Child Custody in Utah: What You Need to Know Before Filing for Divorce

Jeremy AtwoodDivorce, Family Law

Picture of blocks spelling out child Custody

Nobody wants their marriage to end in a divorce. Sometimes, however, things don’t work out as hoped. Unfortunately, when a marriage ends in divorce, one of the emotionally demanding aspects is determining child custody. With an increasing number of couples getting divorced, it’s no wonder there are about 12.9 million custodial parents in the US.

Utah child custody laws outline different factors when making custody arrangements. Parents settle 90% of child custody disputes without a judge’s ruling, and 40% of US states aim to give equal custody time to both parents. Still, you can’t navigate the complex legal system without understanding Utah child custody. And it is something you should do as soon as you decide to consult a child custody attorney in Utah.

Let’s look closely at Utah child custody laws, the legal proceedings, and how you can navigate them, among other things.

Understanding Different Types of Utah Child Custody

Usually, there are two parts to custody – legal custody and physical custody. Legal custody refers to who makes important decisions about the children, such as education, daily care, and upbringing. On the other hand, physical custody spells out where the children will live.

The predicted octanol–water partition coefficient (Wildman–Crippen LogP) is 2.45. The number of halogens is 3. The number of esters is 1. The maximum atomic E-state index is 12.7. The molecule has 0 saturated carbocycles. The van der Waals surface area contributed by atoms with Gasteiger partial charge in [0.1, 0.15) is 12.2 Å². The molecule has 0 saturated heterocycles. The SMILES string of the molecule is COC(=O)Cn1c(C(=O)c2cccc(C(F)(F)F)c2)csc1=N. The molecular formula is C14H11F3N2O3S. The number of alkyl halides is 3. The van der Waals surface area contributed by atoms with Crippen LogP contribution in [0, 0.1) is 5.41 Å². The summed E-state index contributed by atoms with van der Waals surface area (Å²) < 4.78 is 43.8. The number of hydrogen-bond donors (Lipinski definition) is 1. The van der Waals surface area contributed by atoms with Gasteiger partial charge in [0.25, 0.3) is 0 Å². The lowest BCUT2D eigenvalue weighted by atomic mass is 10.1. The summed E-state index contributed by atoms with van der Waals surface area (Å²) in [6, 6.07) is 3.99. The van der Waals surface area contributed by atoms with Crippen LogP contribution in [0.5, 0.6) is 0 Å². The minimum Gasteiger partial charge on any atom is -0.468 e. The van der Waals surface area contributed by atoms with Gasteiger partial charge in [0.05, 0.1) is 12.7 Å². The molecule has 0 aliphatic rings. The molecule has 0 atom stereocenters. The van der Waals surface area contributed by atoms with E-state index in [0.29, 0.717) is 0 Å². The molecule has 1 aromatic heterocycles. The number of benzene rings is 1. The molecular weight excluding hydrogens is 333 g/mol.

Typically, there are four types of Utah child custody arrangements. They are: 

1. Sole Legal and Sole Physical Custody

In this Utah child custody, one parent will have legal and physical custody of the children. This means the children will live with one parent, and that parent will have complete control over decision-making. In most cases, the non-custodial parent will have visitation time with the children. Sometimes, however, the court may not award visitation time to the non-custodial parent.

2. Joint Legal and Joint Physical Custody

In this type of Utah child custody, both parents can make important decisions about their children. And the children can live with both parents. According to Utah child custody laws, children can live at least 111 nights a year with each parent. 

But as you can imagine, this custody works only when both parents can proactively communicate even after the divorce or separation. Plus, there are several complications involved in this type of custody. You should consult a child custody attorney in Utah to understand how your joint custody arrangement will work.

3. Joint Legal and Sole Physical Custody

In this arrangement, both parents will make important decisions about their children. However, children live with the custodial parent. The non-custodial parent will have visitation rights. It is the most common type of Utah child custody. It is usually in the best interest of children if both parents work and the children have a schedule to keep.

4. Split Custody

Split custody is a unique arrangement. It is designed for parents with more than one child, and they want custody of an individual child. The court may order this custody arrangement if it believes splitting the children between different households is the best option. If so, each parent may get sole custody of a child with full decision-making power.